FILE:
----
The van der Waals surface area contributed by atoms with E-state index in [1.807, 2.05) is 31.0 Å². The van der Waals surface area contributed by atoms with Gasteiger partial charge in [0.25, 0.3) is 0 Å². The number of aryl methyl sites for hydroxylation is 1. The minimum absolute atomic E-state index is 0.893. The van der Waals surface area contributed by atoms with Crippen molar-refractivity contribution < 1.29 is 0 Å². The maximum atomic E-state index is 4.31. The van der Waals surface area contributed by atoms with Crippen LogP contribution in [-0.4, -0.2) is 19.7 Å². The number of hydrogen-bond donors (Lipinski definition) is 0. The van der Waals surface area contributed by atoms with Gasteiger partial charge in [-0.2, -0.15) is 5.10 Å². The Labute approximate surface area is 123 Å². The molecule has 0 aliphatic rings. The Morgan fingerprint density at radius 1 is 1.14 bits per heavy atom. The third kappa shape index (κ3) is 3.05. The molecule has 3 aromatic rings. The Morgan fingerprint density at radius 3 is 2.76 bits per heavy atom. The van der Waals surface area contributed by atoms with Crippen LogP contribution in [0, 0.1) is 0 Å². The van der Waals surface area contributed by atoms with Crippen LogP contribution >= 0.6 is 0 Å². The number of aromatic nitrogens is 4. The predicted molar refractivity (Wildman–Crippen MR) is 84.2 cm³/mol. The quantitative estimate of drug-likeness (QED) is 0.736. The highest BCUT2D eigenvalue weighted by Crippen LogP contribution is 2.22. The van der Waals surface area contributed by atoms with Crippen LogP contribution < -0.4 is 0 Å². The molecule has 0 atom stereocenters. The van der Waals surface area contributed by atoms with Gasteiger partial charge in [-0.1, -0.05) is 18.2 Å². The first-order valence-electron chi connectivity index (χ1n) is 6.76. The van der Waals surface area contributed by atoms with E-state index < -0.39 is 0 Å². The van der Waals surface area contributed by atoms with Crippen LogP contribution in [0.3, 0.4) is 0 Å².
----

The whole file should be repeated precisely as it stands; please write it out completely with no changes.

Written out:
The van der Waals surface area contributed by atoms with E-state index in [1.807, 2.05) is 31.0 Å². The van der Waals surface area contributed by atoms with Gasteiger partial charge in [0.25, 0.3) is 0 Å². The number of aryl methyl sites for hydroxylation is 1. The minimum absolute atomic E-state index is 0.893. The van der Waals surface area contributed by atoms with Crippen molar-refractivity contribution < 1.29 is 0 Å². The maximum atomic E-state index is 4.31. The van der Waals surface area contributed by atoms with Crippen LogP contribution in [-0.4, -0.2) is 19.7 Å². The number of hydrogen-bond donors (Lipinski definition) is 0. The van der Waals surface area contributed by atoms with Gasteiger partial charge in [-0.2, -0.15) is 5.10 Å². The Labute approximate surface area is 123 Å². The molecule has 0 aliphatic rings. The Morgan fingerprint density at radius 1 is 1.14 bits per heavy atom. The third kappa shape index (κ3) is 3.05. The molecule has 3 aromatic rings. The Morgan fingerprint density at radius 3 is 2.76 bits per heavy atom. The van der Waals surface area contributed by atoms with Crippen LogP contribution in [0, 0.1) is 0 Å². The van der Waals surface area contributed by atoms with Crippen LogP contribution >= 0.6 is 0 Å². The number of aromatic nitrogens is 4. The predicted molar refractivity (Wildman–Crippen MR) is 84.2 cm³/mol. The quantitative estimate of drug-likeness (QED) is 0.736. The highest BCUT2D eigenvalue weighted by Crippen LogP contribution is 2.22. The van der Waals surface area contributed by atoms with Crippen LogP contribution < -0.4 is 0 Å². The molecule has 0 atom stereocenters. The van der Waals surface area contributed by atoms with Gasteiger partial charge in [-0.1, -0.05) is 18.2 Å². The first-order valence-electron chi connectivity index (χ1n) is 6.76. The van der Waals surface area contributed by atoms with E-state index < -0.39 is 0 Å². The van der Waals surface area contributed by atoms with Crippen LogP contribution in [0.3, 0.4) is 0 Å².